The Japanese language is unusual among major languages in the high degree to which the speech of women seen collectively differs from that of men. Differences in the ways that girls and boys use language have been detected in children as young as three years old.
Such differences are sometimes called "gendered language." In Japanese, speech patterns peculiar to women are sometimes referred to as onna kotoba (女言葉, "women's words") or joseigo (女性語, "women's language"). The use of "gender" here refers to gender roles, not grammatical gender. A man using feminine speech might be considered effeminate or homosexual, but his utterances would not be considered grammatically incorrect. In general, the words and speech patterns considered masculine are also seen as rough, vulgar, or abrupt, while the feminine words and patterns make a sentence more polite, more deferential, or "softer" (countering abruptness).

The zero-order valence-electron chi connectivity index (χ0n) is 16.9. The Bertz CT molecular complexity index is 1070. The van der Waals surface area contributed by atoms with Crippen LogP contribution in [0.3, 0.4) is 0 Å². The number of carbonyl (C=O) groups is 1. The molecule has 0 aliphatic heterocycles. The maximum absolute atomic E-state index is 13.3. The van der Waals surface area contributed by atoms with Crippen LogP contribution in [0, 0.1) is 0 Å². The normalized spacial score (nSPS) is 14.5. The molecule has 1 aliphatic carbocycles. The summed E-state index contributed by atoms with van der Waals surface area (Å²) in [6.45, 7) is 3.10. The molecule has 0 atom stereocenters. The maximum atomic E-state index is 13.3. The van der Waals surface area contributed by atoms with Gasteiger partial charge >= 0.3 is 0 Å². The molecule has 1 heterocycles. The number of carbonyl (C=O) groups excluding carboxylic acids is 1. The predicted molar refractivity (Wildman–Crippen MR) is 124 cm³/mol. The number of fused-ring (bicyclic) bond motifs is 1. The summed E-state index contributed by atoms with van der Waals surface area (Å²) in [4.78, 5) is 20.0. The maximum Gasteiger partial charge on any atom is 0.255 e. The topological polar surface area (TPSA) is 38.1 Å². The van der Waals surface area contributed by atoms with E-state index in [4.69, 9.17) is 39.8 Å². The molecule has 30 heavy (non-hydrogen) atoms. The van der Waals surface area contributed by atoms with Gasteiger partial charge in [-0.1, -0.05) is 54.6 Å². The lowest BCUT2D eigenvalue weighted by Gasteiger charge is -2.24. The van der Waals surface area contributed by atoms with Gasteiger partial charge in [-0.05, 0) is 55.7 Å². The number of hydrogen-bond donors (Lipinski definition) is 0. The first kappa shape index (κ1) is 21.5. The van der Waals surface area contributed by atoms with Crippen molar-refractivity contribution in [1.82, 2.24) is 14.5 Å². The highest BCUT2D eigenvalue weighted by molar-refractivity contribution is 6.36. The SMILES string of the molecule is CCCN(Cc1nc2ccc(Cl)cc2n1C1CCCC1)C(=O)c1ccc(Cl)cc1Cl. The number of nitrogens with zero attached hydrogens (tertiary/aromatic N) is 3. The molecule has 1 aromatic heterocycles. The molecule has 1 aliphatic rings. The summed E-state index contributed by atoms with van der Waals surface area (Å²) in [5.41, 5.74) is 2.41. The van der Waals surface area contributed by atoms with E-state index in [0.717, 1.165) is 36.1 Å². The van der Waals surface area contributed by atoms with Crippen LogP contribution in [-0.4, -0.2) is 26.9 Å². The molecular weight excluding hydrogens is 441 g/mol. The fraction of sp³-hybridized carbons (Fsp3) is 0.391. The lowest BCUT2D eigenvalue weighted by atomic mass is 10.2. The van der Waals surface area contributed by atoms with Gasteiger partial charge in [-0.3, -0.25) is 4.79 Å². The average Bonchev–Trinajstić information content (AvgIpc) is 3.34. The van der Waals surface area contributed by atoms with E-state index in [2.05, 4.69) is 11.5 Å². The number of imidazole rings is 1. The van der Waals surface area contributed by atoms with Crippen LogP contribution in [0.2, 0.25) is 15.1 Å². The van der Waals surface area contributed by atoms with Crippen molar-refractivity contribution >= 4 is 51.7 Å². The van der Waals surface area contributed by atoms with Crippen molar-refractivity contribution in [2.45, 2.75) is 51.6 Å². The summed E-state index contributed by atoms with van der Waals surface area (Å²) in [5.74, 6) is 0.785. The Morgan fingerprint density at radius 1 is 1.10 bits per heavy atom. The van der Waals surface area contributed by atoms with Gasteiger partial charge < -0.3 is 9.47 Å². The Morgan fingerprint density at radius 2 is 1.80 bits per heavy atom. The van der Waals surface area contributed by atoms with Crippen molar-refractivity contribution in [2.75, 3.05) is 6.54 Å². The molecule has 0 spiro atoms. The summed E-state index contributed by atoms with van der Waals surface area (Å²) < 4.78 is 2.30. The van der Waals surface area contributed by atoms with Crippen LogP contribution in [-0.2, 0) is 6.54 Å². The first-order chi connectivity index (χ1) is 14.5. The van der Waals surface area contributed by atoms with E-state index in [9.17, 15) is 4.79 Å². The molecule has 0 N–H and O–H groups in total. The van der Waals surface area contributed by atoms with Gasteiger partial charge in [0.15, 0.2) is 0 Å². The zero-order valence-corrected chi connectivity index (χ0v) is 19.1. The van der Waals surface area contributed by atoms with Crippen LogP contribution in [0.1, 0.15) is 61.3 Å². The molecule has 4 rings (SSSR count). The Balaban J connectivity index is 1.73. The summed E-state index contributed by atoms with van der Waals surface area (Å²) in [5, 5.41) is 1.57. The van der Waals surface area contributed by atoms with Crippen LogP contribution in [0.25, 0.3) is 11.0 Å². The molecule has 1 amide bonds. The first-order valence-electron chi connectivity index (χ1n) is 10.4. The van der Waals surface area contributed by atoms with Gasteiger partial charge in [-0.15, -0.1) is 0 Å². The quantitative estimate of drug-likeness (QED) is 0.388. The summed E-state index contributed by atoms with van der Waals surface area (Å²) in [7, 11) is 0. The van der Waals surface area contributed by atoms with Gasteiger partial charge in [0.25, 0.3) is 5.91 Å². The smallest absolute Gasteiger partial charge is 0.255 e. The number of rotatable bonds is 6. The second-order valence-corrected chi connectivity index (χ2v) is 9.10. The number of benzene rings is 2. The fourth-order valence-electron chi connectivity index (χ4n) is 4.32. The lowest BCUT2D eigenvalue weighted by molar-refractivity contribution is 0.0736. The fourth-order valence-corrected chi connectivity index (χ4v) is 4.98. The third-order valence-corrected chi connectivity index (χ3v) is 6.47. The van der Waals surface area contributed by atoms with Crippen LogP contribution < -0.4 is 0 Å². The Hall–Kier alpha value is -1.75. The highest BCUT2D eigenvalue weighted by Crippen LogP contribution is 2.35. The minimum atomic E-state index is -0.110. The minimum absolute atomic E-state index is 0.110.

There are no gender differences in written Japanese (except in quoted speech), and almost no differences in polite speech, except for occasional use of wa (and except for the fact that women may be more likely to use polite speech in the first place).